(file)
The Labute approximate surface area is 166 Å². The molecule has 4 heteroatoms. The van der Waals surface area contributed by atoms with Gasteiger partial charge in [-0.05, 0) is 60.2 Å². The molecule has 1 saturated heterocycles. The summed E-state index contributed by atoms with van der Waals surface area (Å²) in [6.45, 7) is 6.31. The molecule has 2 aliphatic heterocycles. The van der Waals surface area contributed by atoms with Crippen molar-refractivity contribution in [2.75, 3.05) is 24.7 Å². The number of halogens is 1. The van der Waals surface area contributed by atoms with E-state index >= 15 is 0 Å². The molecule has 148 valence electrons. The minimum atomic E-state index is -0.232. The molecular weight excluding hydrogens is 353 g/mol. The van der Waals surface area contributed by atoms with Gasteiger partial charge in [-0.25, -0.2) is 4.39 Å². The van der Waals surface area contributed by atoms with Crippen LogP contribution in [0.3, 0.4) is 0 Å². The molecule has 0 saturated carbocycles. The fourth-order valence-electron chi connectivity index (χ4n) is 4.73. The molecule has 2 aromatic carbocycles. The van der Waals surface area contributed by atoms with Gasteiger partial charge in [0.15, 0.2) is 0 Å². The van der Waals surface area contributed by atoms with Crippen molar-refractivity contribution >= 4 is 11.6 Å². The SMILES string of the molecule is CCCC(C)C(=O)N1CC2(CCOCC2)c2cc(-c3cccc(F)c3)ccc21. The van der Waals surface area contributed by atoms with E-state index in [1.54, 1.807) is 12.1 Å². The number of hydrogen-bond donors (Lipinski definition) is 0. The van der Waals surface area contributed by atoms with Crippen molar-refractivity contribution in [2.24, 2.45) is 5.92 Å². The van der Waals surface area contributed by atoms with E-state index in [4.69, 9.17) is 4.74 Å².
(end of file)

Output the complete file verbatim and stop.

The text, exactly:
The Labute approximate surface area is 166 Å². The molecule has 4 heteroatoms. The van der Waals surface area contributed by atoms with Gasteiger partial charge in [-0.05, 0) is 60.2 Å². The molecule has 1 saturated heterocycles. The summed E-state index contributed by atoms with van der Waals surface area (Å²) in [6.45, 7) is 6.31. The molecule has 2 aliphatic heterocycles. The van der Waals surface area contributed by atoms with Crippen molar-refractivity contribution in [2.75, 3.05) is 24.7 Å². The number of halogens is 1. The van der Waals surface area contributed by atoms with E-state index >= 15 is 0 Å². The molecule has 148 valence electrons. The minimum atomic E-state index is -0.232. The molecular weight excluding hydrogens is 353 g/mol. The van der Waals surface area contributed by atoms with Gasteiger partial charge in [-0.25, -0.2) is 4.39 Å². The van der Waals surface area contributed by atoms with Crippen LogP contribution in [0.3, 0.4) is 0 Å². The molecule has 0 saturated carbocycles. The fourth-order valence-electron chi connectivity index (χ4n) is 4.73. The molecule has 2 aromatic carbocycles. The van der Waals surface area contributed by atoms with Gasteiger partial charge in [0.15, 0.2) is 0 Å². The van der Waals surface area contributed by atoms with Crippen molar-refractivity contribution >= 4 is 11.6 Å². The SMILES string of the molecule is CCCC(C)C(=O)N1CC2(CCOCC2)c2cc(-c3cccc(F)c3)ccc21. The van der Waals surface area contributed by atoms with E-state index in [1.54, 1.807) is 12.1 Å². The number of hydrogen-bond donors (Lipinski definition) is 0. The van der Waals surface area contributed by atoms with Crippen molar-refractivity contribution in [2.24, 2.45) is 5.92 Å². The van der Waals surface area contributed by atoms with E-state index in [4.69, 9.17) is 4.74 Å².